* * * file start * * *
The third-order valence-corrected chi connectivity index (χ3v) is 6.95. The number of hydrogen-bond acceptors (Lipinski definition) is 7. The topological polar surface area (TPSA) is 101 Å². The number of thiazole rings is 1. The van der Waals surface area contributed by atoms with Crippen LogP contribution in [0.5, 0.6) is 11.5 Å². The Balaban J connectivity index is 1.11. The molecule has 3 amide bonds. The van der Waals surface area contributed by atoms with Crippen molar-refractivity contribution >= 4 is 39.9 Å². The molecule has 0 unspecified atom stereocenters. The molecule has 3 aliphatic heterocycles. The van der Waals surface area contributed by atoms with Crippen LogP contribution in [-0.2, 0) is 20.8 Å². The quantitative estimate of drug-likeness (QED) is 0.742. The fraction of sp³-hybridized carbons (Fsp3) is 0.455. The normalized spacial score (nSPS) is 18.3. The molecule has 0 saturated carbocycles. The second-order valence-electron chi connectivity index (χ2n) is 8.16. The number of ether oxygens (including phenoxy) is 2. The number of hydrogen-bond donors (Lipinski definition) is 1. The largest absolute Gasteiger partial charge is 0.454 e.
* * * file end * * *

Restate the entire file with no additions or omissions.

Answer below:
The third-order valence-corrected chi connectivity index (χ3v) is 6.95. The number of hydrogen-bond acceptors (Lipinski definition) is 7. The topological polar surface area (TPSA) is 101 Å². The number of thiazole rings is 1. The van der Waals surface area contributed by atoms with Crippen LogP contribution in [0.5, 0.6) is 11.5 Å². The Balaban J connectivity index is 1.11. The molecule has 3 amide bonds. The van der Waals surface area contributed by atoms with Crippen molar-refractivity contribution >= 4 is 39.9 Å². The molecule has 0 unspecified atom stereocenters. The molecule has 3 aliphatic heterocycles. The van der Waals surface area contributed by atoms with Crippen LogP contribution in [-0.2, 0) is 20.8 Å². The quantitative estimate of drug-likeness (QED) is 0.742. The fraction of sp³-hybridized carbons (Fsp3) is 0.455. The normalized spacial score (nSPS) is 18.3. The molecule has 0 saturated carbocycles. The second-order valence-electron chi connectivity index (χ2n) is 8.16. The number of ether oxygens (including phenoxy) is 2. The number of hydrogen-bond donors (Lipinski definition) is 1. The largest absolute Gasteiger partial charge is 0.454 e.